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Terrorism & Security

Vote results delayed for fear of violence, Zimbabwe says

The country's electoral commission said releasing results from the March 29 presidential vote would be 'dangerous' as international efforts for release of poll widened.

By TOM MCCAWLEY / April 9, 2008

Legal teams took a break outside the High Court in Harare, Zimbabwe on Monday. The opposition has called a High Court judge to speed up the publication of the March 29 presidential election results; a second day of hearings on the polls began Wednesday.

Mujahid Safodien/AP

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The Zimbabwe Electoral Commission (ZEC) said Wednesday that the release of results from the country's disputed March 29 presidential election could precipitate dangerous tensions. This comes as international calls for the release of the results broadened amid growing concerns that President Robert Mugabe is trying to delay the result announcement to give him time to prepare for a probable runoff against top opposition leader Morgan Tsvangirai.

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Lawyers for the ZEC hinted at escalating violence in the conflict-torn state, where a week's delay in critical election results has led to widespread fears of clashes between opposition and government supporters, reports Reuters. International human rights activists say Zimbabwe's recent history of political violence has been fostered by militias backed by Mr. Mugabe, a charge the government denies.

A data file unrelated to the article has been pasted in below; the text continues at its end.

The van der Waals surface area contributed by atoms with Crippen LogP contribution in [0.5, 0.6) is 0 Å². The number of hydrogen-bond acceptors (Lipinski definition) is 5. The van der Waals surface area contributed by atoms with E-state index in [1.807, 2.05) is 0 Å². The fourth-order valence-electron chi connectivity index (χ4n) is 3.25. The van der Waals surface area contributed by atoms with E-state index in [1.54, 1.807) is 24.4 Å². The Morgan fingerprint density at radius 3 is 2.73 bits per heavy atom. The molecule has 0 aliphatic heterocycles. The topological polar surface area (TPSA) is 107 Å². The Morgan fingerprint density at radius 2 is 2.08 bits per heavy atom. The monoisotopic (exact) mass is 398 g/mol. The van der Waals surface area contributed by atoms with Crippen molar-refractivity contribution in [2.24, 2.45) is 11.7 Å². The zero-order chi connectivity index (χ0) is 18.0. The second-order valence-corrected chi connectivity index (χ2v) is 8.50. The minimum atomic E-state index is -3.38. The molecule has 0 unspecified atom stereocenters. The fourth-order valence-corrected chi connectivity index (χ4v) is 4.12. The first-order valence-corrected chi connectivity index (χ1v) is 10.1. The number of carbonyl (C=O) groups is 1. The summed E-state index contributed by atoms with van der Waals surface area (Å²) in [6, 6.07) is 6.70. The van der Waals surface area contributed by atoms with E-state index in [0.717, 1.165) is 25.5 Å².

Mugabe's ZANU-PF party apparently lost control of Parliament, according to results released April 3. But Mugabe is disputing the results, and some electoral officials have been arrested.

Opposition figures have warned that government-backed militias are campaigning to intimidate voters with violence ahead of a possible run-off election, the Los Angeles Times reports, and on April 4, one opposition leader said Mugabe had been "preparing a war against the people," reported The Christian Science Monitor.

International calls for the release of delayed results from the vote also increased on Wednesday. The United Nations, European Union, Australia, and Jacob Zuma, the leader of South Africa's ruling party, all issued calls for the release of election results, Reuters reports.

Tendai Biti, spokesman for the Movement for Democratic Change (MDC) opposition party, said more violence in the conflict-torn state was imminent unless two regional groups – the African Union and the Southern African Development Community – intervened.

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